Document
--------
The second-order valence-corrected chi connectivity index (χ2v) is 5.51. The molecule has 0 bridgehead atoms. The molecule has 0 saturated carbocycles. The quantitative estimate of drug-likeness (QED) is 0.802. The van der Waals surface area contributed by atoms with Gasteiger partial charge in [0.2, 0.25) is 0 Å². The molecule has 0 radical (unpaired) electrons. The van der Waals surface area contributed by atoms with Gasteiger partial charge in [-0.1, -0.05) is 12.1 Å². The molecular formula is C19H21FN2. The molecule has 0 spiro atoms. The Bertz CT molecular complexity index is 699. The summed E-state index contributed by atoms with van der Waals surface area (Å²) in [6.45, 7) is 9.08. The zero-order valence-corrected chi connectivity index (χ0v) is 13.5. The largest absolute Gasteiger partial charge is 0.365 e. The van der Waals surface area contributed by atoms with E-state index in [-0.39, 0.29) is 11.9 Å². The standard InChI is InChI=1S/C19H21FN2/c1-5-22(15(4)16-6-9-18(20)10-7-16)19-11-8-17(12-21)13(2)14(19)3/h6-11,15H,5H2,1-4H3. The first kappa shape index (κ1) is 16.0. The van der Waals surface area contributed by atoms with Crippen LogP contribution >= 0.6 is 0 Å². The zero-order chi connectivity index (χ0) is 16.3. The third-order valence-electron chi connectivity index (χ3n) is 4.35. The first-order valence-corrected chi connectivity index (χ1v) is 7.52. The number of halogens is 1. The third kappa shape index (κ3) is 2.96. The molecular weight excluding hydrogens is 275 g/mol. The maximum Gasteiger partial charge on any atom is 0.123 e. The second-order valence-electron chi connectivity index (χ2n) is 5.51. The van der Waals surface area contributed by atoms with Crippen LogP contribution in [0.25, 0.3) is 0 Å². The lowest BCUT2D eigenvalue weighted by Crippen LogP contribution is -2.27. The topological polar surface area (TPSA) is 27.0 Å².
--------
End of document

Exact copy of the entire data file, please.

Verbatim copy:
The second-order valence-corrected chi connectivity index (χ2v) is 5.51. The molecule has 0 bridgehead atoms. The molecule has 0 saturated carbocycles. The quantitative estimate of drug-likeness (QED) is 0.802. The van der Waals surface area contributed by atoms with Gasteiger partial charge in [0.2, 0.25) is 0 Å². The molecule has 0 radical (unpaired) electrons. The van der Waals surface area contributed by atoms with Gasteiger partial charge in [-0.1, -0.05) is 12.1 Å². The molecular formula is C19H21FN2. The molecule has 0 spiro atoms. The Bertz CT molecular complexity index is 699. The summed E-state index contributed by atoms with van der Waals surface area (Å²) in [6.45, 7) is 9.08. The zero-order valence-corrected chi connectivity index (χ0v) is 13.5. The largest absolute Gasteiger partial charge is 0.365 e. The van der Waals surface area contributed by atoms with E-state index in [-0.39, 0.29) is 11.9 Å². The standard InChI is InChI=1S/C19H21FN2/c1-5-22(15(4)16-6-9-18(20)10-7-16)19-11-8-17(12-21)13(2)14(19)3/h6-11,15H,5H2,1-4H3. The first kappa shape index (κ1) is 16.0. The van der Waals surface area contributed by atoms with Crippen LogP contribution >= 0.6 is 0 Å². The zero-order chi connectivity index (χ0) is 16.3. The third-order valence-electron chi connectivity index (χ3n) is 4.35. The first-order valence-corrected chi connectivity index (χ1v) is 7.52. The number of halogens is 1. The third kappa shape index (κ3) is 2.96. The molecular weight excluding hydrogens is 275 g/mol. The maximum Gasteiger partial charge on any atom is 0.123 e. The second-order valence-electron chi connectivity index (χ2n) is 5.51. The van der Waals surface area contributed by atoms with Crippen LogP contribution in [0.25, 0.3) is 0 Å². The lowest BCUT2D eigenvalue weighted by Crippen LogP contribution is -2.27. The topological polar surface area (TPSA) is 27.0 Å².